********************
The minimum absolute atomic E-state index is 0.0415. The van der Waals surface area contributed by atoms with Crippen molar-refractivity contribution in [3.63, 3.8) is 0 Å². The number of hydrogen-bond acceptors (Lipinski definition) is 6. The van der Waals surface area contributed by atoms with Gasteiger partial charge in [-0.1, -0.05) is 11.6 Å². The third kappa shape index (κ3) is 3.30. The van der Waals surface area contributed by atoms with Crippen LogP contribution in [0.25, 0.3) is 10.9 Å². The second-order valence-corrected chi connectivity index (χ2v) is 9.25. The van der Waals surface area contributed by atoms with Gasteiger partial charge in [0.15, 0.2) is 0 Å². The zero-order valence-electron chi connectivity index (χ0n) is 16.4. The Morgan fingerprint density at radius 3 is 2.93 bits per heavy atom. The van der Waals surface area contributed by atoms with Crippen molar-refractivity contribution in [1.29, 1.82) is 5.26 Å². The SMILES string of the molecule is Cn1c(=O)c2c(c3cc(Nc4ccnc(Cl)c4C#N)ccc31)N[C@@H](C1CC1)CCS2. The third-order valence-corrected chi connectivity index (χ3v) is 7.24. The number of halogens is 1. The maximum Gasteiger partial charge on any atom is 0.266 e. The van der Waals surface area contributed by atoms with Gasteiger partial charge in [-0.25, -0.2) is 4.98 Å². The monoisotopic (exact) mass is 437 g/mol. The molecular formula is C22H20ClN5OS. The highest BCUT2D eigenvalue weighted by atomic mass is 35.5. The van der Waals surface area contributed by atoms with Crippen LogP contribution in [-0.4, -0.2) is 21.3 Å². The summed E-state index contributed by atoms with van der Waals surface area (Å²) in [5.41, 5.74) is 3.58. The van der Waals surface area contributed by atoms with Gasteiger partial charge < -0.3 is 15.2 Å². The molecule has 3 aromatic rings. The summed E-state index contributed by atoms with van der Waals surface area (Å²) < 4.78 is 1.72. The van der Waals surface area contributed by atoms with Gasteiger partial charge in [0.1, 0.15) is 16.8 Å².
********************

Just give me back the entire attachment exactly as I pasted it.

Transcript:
The minimum absolute atomic E-state index is 0.0415. The van der Waals surface area contributed by atoms with Crippen molar-refractivity contribution in [3.63, 3.8) is 0 Å². The number of hydrogen-bond acceptors (Lipinski definition) is 6. The van der Waals surface area contributed by atoms with Gasteiger partial charge in [-0.1, -0.05) is 11.6 Å². The third kappa shape index (κ3) is 3.30. The van der Waals surface area contributed by atoms with Crippen LogP contribution in [0.25, 0.3) is 10.9 Å². The second-order valence-corrected chi connectivity index (χ2v) is 9.25. The van der Waals surface area contributed by atoms with Gasteiger partial charge in [0.15, 0.2) is 0 Å². The zero-order valence-electron chi connectivity index (χ0n) is 16.4. The Morgan fingerprint density at radius 3 is 2.93 bits per heavy atom. The van der Waals surface area contributed by atoms with Crippen molar-refractivity contribution in [1.29, 1.82) is 5.26 Å². The SMILES string of the molecule is Cn1c(=O)c2c(c3cc(Nc4ccnc(Cl)c4C#N)ccc31)N[C@@H](C1CC1)CCS2. The third-order valence-corrected chi connectivity index (χ3v) is 7.24. The number of halogens is 1. The maximum Gasteiger partial charge on any atom is 0.266 e. The van der Waals surface area contributed by atoms with Gasteiger partial charge in [-0.25, -0.2) is 4.98 Å². The monoisotopic (exact) mass is 437 g/mol. The molecular formula is C22H20ClN5OS. The highest BCUT2D eigenvalue weighted by atomic mass is 35.5. The van der Waals surface area contributed by atoms with Crippen LogP contribution in [-0.4, -0.2) is 21.3 Å². The summed E-state index contributed by atoms with van der Waals surface area (Å²) in [5.41, 5.74) is 3.58. The van der Waals surface area contributed by atoms with Gasteiger partial charge < -0.3 is 15.2 Å². The molecule has 3 aromatic rings. The summed E-state index contributed by atoms with van der Waals surface area (Å²) < 4.78 is 1.72. The van der Waals surface area contributed by atoms with Gasteiger partial charge in [0.1, 0.15) is 16.8 Å².